119. Letter From President Carter to French President Giscard d’Estaing 1

Dear Mr. President:

Thank you for your letter of January 29, 1977,2 which Vice President Mondale brought to me from Paris.3 He has reported to me on the frank and useful discussions he had with you during his visit. I am pleased at the beginning of my Administration to have your views on the full range of major world issues which both our countries face.

I believe that we are in full agreement on the urgency of the world energy problem. In the current market situation, it is in the interest of the oil-consuming countries to reinforce the decision of Saudi Arabia [Page 414] and the United Arab Emirates at the Qatar meeting of OPEC, to limit the increase in the price of their oil. It is therefore important that all oil available at the lower price be taken up through the international market.

As you suggest, we must also try to moderate overall demand for oil. In this regard, I applaud the decision by your Government to continue a ceiling on oil imports. In the United States, we are trying, in dealing with the effects of this unusually severe winter, to limit as much as possible the extent to which our increased need for fuel results in higher levels of oil imports.

I also agree that it is important for the major oil-consuming industrialized countries to adopt serious long-term programs to reduce our requirements for imported oil. As Vice President Mondale explained to you, I attach the highest priority to the prompt creation of an effective U.S. program to reduce our dependence on imported oil. By mid-April, my Administration will develop a comprehensive set of energy proposals, focusing both on conservation and on the faster development of domestic energy sources.

I recognize the special responsibility of the United States in reducing worldwide demand for OPEC oil. As you suggest, no one country—or even a group of countries such as those belonging to the European Community—can by itself bring about the major change in the world energy situation needed to safeguard our shared, long-term economic interests. Therefore, I believe we must proceed together, with each of us helping as much as possible to reach our common goal of reduced dependence on imported oil and a more stable world balance of energy supply and demand.

The United States and other members of the International Energy Agency have begun a program to review national energy programs, recommend ways to improve them, and establish medium-term objectives for reducing dependence on imported oil. The United States will explore new cooperative measures with our friends abroad, to reinforce national energy efforts through developing alternative fuel supplies and expanding cooperation on energy research.

I hope that through bilateral discussions, and through continuing consultations on energy between the United States and the European Community, we can all assure that our national programs and goals are in harmony. You and I will, of course, have a chance at the Summit meeting in May to discuss these matters, together with the other leaders who will attend, and to examine new possibilities for cooperation. Improvement in the energy outlook is essential to a healthy world economy, and expanded cooperation in energy must, therefore, be a [Page 415] central element in our common effort to strengthen relations among industrialized countries.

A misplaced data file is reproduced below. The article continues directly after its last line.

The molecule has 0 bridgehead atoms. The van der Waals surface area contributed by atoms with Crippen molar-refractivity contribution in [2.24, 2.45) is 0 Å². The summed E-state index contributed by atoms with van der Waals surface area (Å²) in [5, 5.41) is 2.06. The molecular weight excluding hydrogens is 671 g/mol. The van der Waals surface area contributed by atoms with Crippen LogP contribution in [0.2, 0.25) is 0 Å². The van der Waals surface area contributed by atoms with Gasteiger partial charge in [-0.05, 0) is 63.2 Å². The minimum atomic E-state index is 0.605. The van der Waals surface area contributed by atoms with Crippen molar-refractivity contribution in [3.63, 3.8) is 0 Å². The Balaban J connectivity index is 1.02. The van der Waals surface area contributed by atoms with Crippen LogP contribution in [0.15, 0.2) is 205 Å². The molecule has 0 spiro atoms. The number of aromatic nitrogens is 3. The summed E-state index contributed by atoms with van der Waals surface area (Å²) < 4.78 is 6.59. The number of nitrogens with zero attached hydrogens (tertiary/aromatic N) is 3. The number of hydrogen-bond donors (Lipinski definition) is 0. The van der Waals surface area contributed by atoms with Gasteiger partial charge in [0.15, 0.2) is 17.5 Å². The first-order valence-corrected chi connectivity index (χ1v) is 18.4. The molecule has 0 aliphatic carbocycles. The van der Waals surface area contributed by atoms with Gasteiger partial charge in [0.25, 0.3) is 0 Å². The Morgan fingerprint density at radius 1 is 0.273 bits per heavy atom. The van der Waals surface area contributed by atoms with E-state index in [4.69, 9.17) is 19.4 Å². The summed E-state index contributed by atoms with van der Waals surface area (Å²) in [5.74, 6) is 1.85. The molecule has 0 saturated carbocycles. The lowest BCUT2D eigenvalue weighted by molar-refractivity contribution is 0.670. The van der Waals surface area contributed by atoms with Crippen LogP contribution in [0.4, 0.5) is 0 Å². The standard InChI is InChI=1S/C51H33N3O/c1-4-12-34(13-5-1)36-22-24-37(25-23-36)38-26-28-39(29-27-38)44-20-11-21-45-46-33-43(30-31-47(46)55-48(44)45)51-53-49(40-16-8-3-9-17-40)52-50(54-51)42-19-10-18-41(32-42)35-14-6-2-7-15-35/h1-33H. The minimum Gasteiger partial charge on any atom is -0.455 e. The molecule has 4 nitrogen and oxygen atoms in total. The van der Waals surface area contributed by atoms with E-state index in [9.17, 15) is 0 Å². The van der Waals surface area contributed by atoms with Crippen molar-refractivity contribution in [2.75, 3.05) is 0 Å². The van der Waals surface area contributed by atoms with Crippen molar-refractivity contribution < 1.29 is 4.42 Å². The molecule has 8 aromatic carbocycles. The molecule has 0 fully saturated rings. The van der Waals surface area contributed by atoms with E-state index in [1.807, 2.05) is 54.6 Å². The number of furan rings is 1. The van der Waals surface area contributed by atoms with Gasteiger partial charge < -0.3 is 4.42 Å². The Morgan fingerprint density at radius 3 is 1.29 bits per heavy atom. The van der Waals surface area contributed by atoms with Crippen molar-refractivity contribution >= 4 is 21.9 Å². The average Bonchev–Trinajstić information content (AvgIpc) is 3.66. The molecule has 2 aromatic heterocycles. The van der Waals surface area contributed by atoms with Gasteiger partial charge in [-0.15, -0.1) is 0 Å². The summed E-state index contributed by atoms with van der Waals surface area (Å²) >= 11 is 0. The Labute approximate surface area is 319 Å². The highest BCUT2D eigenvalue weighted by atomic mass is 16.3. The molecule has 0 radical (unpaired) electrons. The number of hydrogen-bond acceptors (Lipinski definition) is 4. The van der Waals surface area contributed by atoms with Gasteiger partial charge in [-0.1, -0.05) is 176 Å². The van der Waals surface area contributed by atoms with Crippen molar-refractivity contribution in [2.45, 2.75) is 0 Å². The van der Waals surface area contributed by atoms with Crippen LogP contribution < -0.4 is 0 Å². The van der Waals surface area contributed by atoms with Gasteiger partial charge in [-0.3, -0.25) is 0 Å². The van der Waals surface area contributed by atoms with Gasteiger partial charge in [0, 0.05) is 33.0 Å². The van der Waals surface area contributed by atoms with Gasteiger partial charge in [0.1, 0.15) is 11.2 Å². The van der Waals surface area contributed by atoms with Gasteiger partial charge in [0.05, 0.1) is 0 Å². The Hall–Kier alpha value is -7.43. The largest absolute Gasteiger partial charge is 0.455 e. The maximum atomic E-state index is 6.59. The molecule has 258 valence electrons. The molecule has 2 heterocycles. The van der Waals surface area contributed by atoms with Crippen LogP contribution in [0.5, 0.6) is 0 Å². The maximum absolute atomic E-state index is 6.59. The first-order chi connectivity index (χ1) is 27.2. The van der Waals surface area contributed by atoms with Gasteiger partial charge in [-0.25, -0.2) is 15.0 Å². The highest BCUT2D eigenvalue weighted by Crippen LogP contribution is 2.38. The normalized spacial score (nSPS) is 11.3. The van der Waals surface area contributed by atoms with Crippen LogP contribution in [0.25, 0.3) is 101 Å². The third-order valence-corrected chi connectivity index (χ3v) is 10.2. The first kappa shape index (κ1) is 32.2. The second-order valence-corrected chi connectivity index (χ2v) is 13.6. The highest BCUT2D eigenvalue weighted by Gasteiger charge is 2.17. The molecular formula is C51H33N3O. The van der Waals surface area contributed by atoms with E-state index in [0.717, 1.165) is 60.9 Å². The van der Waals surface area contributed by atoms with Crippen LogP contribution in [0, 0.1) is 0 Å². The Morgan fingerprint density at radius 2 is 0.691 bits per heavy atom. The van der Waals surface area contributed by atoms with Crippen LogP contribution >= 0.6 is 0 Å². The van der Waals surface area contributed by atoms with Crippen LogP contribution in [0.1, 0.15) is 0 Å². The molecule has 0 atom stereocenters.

Sincerely,

Jimmy Carter
  1. Source: Carter Library, White House Central Files, Subject File, Box TA–26, Trade. No classification marking.
  2. In his letter, Giscard recounted the details of a conversation that he had with King Khalid during his visit to Saudi Arabia. According to Giscard, Khalid had suggested that, for the industrialized countries to realize the benefit of his decision to limit a price increase for unrefined Saudi oil to 5 percent, they would have to “try to moderate their oil demands so as to avoid any pressure on the market.” Giscard informed Carter that the French Government shared Khalid’s analysis and had “decided, for itself, to implement measures that would favor some relaxation of the oil market.” Giscard added: “It seems to me obvious that France’s efforts, or even those of Europe, will be insufficient in reducing the world-wide oil demand, if your country, first importer and first consumer in the world, doesn’t rapidly and firmly pursue the same policy.” (Telegram 35698 to Paris; National Archives, RG 59, Central Foreign Policy Files, D770056–0767)
  3. Mondale’s visit to France was part of a 9-day trip that began on January 23 and included stops in Belgium, the United Kingdom, West Germany, Italy, France, and Japan. In a February 12 message to Giscard thanking him for his “hospitality to the Vice President,” Carter wrote that he appreciated his letter “about the energy situation.” (Telegram 36220 to Paris; ibid., D770050–0593)